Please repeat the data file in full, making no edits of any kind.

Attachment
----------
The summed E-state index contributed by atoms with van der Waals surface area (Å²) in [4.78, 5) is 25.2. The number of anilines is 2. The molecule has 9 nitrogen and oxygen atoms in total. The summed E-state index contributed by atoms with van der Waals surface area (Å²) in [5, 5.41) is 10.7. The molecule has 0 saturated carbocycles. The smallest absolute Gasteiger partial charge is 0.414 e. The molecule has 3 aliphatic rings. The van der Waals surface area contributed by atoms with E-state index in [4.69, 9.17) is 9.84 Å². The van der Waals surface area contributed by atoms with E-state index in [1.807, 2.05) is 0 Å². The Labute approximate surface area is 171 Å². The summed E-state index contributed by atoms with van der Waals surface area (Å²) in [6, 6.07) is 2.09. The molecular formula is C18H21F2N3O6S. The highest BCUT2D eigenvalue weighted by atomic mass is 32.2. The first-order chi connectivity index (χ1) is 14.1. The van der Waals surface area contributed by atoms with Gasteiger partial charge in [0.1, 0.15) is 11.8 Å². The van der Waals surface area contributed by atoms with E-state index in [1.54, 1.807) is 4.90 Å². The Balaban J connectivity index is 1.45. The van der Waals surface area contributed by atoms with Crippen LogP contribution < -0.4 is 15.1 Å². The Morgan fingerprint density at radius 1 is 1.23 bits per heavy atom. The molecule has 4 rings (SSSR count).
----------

The summed E-state index contributed by atoms with van der Waals surface area (Å²) in [4.78, 5) is 25.2. The number of anilines is 2. The molecule has 9 nitrogen and oxygen atoms in total. The summed E-state index contributed by atoms with van der Waals surface area (Å²) in [5, 5.41) is 10.7. The molecule has 0 saturated carbocycles. The smallest absolute Gasteiger partial charge is 0.414 e. The molecule has 3 aliphatic rings. The van der Waals surface area contributed by atoms with E-state index in [4.69, 9.17) is 9.84 Å². The van der Waals surface area contributed by atoms with E-state index in [1.807, 2.05) is 0 Å². The Labute approximate surface area is 171 Å². The summed E-state index contributed by atoms with van der Waals surface area (Å²) in [6, 6.07) is 2.09. The molecular formula is C18H21F2N3O6S. The highest BCUT2D eigenvalue weighted by atomic mass is 32.2. The first-order chi connectivity index (χ1) is 14.1. The van der Waals surface area contributed by atoms with Gasteiger partial charge in [0.1, 0.15) is 11.8 Å². The van der Waals surface area contributed by atoms with E-state index in [1.54, 1.807) is 4.90 Å². The Balaban J connectivity index is 1.45. The van der Waals surface area contributed by atoms with Crippen LogP contribution < -0.4 is 15.1 Å². The Morgan fingerprint density at radius 1 is 1.23 bits per heavy atom. The molecule has 4 rings (SSSR count).